Oct
31
2016

Dogs are one of the most common household pets in the world but we know little about their cognitive abilities. Over the last couple decades, however, researchers have been aiming to bridge this gap in scientific knowledge, investigating how our canine companions behave and what they know and why. And a new literature review captures that.

The October issue of Current Directions in Psychological Science, the journal of the Association for Psychological Science, provides an overview of what psychological scientists have learned about dog behavior and cognition in recent years.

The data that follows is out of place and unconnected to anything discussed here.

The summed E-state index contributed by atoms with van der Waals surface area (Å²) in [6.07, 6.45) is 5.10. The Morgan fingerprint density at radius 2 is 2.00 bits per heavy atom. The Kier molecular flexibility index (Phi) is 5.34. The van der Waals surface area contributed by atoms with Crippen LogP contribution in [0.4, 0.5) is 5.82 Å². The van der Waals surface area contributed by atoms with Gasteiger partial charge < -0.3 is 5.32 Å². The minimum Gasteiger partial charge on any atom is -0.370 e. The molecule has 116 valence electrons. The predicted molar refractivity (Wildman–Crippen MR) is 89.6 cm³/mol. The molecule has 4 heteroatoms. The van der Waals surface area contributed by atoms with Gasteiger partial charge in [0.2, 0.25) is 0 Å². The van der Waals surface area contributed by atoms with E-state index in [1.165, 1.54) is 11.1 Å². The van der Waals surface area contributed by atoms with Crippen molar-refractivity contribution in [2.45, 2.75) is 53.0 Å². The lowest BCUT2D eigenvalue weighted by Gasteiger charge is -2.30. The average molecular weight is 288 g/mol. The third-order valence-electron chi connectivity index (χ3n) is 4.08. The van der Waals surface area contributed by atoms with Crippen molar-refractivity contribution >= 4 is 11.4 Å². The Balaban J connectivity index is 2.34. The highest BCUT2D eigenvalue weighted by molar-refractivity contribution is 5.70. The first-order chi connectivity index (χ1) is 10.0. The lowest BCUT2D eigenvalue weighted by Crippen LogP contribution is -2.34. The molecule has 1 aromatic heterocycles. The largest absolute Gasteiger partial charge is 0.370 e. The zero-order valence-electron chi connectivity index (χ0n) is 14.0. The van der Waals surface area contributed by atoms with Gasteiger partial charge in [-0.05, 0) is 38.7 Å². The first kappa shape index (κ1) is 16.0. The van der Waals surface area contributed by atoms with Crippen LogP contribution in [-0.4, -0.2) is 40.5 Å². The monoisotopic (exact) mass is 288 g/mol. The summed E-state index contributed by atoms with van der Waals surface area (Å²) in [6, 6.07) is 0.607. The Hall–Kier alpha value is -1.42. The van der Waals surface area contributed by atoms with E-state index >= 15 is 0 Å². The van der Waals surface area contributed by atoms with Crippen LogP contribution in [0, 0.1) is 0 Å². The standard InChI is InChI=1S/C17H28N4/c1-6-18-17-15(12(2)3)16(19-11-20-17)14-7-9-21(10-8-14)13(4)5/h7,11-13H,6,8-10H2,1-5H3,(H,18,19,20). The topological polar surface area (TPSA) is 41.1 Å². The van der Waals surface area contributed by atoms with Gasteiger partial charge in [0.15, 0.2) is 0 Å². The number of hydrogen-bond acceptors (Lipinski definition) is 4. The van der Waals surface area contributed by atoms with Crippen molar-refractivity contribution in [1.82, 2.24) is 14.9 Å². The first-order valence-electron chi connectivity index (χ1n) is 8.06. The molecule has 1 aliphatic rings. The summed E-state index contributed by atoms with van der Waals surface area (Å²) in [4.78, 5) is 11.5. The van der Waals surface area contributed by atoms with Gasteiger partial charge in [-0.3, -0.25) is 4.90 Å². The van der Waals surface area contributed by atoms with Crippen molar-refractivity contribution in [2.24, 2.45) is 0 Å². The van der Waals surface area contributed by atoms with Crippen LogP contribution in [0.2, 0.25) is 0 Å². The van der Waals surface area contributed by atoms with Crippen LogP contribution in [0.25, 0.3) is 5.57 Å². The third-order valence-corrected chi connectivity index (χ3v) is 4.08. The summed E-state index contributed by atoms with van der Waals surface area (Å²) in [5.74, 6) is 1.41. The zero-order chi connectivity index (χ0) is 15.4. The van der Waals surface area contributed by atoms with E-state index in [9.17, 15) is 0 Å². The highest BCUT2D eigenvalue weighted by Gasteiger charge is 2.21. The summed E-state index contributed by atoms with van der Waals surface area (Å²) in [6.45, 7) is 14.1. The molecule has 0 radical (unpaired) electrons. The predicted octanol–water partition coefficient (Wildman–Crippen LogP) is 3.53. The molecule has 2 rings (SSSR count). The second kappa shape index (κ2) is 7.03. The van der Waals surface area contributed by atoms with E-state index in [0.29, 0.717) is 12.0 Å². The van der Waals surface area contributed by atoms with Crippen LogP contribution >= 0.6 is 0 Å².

The special issue offers a review of the literature related to understanding the mental and social capacities of dogs, including dogs’ attention to communicative cues, their recognition of individual faces, and their ability to discriminate between a range of emotions.

“Although dogs had not been considered worthy of research for their own sake for many years, the situation has changed dramatically in the past decade,” write Gregory S. Berns, MD, PhD, and Peter F. Cook, PhD, both of Emory University. “There is now a veritable renaissance in canine behavioral research.”

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